- The way women work:
Five years ago, I left my own corporate fast-track career to work freelance, sacrificing all chances of traditional success and power. I did it because I could. I liked my work well enough, but I’d grown to hate corporate life with its hierarchies of halfwits, its waste-of-time politics and its thought control…. I’m recounting this not because my decision was so interesting or unusual, but because it wasn’t. I was just one of a huge, growing wave of women who join the workforce running, with qualifications and ambition to burn, then opt out of life in the big corporations and institutions at mid-career.
- Aspirational Gap:
A gap exists between a consumer’s aspirations and their actual lifestyle. All consumers aspire to live a certain lifestyle but most times they settle for living a life below their aspirations. Successful lifestyle brands are designed to tap into people’s aspirations and then offer these consumers a way to actualize their aspirations.
- Beyond MVC: A New Look at the Servlet Infrastructure. Found at the iCite net.
- Nine Story Lines in a New Campaign Narrative – 9 new, different narratives for covering the 2004 election. Found at JoHo.
- Mysteries of the Stapler Revealed!
- Research Shows Effectiveness of Open Source Model of Development – the homepage for the research group has lots of interesting looking papers. The othe research groups at the ISR look interesting as well.
- Dell Pushes Management Standards:
[Customers] have to choose to invest in multiple proprietary vertically integrated management stacks from each of the vendors for their hardware in parallel to the management they’re using to manage their operating system and application deployment. That increases their costs of managing the environment. If they don’t do that, then ultimately they are locked into one or, if they’re lucky, two vendors, and have to live with the decisions that vendor makes, which won’t always be optimized to the business problem that they’re trying to solve inside their industry.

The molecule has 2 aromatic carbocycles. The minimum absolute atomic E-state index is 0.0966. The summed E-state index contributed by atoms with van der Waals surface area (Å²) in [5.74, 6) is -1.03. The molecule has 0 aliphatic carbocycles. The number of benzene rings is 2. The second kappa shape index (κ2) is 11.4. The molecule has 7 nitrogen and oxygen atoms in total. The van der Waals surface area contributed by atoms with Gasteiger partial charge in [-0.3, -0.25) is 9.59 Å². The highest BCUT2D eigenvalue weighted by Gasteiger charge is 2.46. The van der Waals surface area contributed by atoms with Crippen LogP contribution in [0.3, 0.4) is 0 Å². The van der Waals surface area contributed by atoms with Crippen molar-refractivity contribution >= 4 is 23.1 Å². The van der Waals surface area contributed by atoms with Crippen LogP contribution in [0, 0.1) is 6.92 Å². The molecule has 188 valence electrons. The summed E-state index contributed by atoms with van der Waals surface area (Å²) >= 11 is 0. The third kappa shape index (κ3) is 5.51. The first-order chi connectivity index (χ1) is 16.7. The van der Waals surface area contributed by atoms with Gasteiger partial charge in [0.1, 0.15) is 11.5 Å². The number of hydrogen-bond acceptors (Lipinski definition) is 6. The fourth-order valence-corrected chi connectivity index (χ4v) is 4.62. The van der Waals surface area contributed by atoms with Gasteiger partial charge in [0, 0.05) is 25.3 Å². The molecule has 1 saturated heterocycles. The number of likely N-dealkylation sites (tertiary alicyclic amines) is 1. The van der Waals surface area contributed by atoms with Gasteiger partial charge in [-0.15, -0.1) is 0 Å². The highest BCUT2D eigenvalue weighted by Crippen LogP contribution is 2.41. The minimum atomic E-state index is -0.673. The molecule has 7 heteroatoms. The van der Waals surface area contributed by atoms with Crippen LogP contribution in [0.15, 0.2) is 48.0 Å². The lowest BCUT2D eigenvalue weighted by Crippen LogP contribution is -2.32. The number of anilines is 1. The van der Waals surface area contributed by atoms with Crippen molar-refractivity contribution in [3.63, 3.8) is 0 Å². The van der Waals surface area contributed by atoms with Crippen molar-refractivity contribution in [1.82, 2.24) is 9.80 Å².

We [in the high-tech industry] have tried to out-innovate each other, but ultimately that has driven up the cost of ownership for customers.
- Google Stickiness, Command Line Interface to the Web:
Google has decided that its customers should gather information through inputs of text search terms by using more or less the same simple interface to search for news, things to buy, or any other topic. That’s a small but important distinction. Google assumes that customers are smart enough to learn to search with words rather than with the graphical and pull-down menus used by most of its competitors. That’s an understandable bet. Google has gone from upstart to Internet star with a business plan based on that assumption.
This is an interesting point: Google really is a command line interface (CLI) to the web. Well, of course, a sort of modern day CLI that’s done through a web browser instead of a shell. Nonetheless, it’s wide use and popularity gives hope that the optimist have been right about everyone being able to use CLI’s. They’re so much quicker (at least, for simple tasks) once you figure them out.
Also of interest, and alluded to, is the extremely loose coupled architecture of Google’s services. To “integrate” with feeds and UPS tracking they didn’t have to exchange code with either of those companies, Google just used the most brilliant and simple RPC ever: the URL…and, implicitly, HTTP.
There’s also this interesting marketing note:
At the same time, being included among Google’s services could become a key selling point for companies such as FedEx. It’s not that much of a hassle to go directly to the DHL Web site to track packages shipped on that FedEx competitor. But when anyone can check package status directly from the Google toolbar, that constitutes a nice little edge for FedEx or UPS. In the brutally competitive package-shipping business, that small advantage can have a big impact.